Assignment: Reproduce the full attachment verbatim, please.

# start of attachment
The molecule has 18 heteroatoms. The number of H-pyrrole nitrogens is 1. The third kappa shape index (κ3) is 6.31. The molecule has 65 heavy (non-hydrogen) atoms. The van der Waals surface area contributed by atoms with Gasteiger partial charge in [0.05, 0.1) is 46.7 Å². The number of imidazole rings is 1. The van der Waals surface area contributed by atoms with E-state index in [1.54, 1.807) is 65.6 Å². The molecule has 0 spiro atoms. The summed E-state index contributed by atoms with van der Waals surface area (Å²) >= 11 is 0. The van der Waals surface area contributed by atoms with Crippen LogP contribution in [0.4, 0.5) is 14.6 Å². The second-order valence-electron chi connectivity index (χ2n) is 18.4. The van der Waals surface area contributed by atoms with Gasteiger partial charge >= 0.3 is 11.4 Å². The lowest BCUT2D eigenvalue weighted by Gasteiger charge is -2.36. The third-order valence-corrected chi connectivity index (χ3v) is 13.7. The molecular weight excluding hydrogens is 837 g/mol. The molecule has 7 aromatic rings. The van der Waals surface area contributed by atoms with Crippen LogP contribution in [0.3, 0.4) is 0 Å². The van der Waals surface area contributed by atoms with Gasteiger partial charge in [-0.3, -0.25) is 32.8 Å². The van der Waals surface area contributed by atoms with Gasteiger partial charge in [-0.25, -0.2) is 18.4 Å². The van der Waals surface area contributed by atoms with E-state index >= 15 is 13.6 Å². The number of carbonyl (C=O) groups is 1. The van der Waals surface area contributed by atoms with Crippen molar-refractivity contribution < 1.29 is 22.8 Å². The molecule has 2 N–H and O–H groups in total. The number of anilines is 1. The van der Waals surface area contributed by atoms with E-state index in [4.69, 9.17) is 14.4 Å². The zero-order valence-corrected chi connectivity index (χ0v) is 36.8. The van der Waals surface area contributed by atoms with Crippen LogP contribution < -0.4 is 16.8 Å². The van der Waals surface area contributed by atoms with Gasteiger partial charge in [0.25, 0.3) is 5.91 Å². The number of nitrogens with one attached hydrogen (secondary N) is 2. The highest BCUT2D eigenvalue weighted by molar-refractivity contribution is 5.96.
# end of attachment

The molecule has 18 heteroatoms. The number of H-pyrrole nitrogens is 1. The third kappa shape index (κ3) is 6.31. The molecule has 65 heavy (non-hydrogen) atoms. The van der Waals surface area contributed by atoms with Gasteiger partial charge in [0.05, 0.1) is 46.7 Å². The number of imidazole rings is 1. The van der Waals surface area contributed by atoms with E-state index in [1.54, 1.807) is 65.6 Å². The molecule has 0 spiro atoms. The summed E-state index contributed by atoms with van der Waals surface area (Å²) >= 11 is 0. The van der Waals surface area contributed by atoms with Crippen LogP contribution in [0.4, 0.5) is 14.6 Å². The second-order valence-electron chi connectivity index (χ2n) is 18.4. The van der Waals surface area contributed by atoms with Gasteiger partial charge >= 0.3 is 11.4 Å². The lowest BCUT2D eigenvalue weighted by Gasteiger charge is -2.36. The third-order valence-corrected chi connectivity index (χ3v) is 13.7. The molecular weight excluding hydrogens is 837 g/mol. The molecule has 7 aromatic rings. The van der Waals surface area contributed by atoms with Crippen LogP contribution in [0.3, 0.4) is 0 Å². The van der Waals surface area contributed by atoms with Gasteiger partial charge in [-0.3, -0.25) is 32.8 Å². The van der Waals surface area contributed by atoms with Gasteiger partial charge in [-0.25, -0.2) is 18.4 Å². The van der Waals surface area contributed by atoms with E-state index >= 15 is 13.6 Å². The number of carbonyl (C=O) groups is 1. The van der Waals surface area contributed by atoms with Crippen molar-refractivity contribution < 1.29 is 22.8 Å². The molecule has 2 N–H and O–H groups in total. The number of anilines is 1. The van der Waals surface area contributed by atoms with E-state index in [4.69, 9.17) is 14.4 Å². The zero-order valence-corrected chi connectivity index (χ0v) is 36.8. The van der Waals surface area contributed by atoms with Crippen LogP contribution < -0.4 is 16.8 Å². The van der Waals surface area contributed by atoms with Gasteiger partial charge in [0.25, 0.3) is 5.91 Å². The number of nitrogens with one attached hydrogen (secondary N) is 2. The highest BCUT2D eigenvalue weighted by molar-refractivity contribution is 5.96.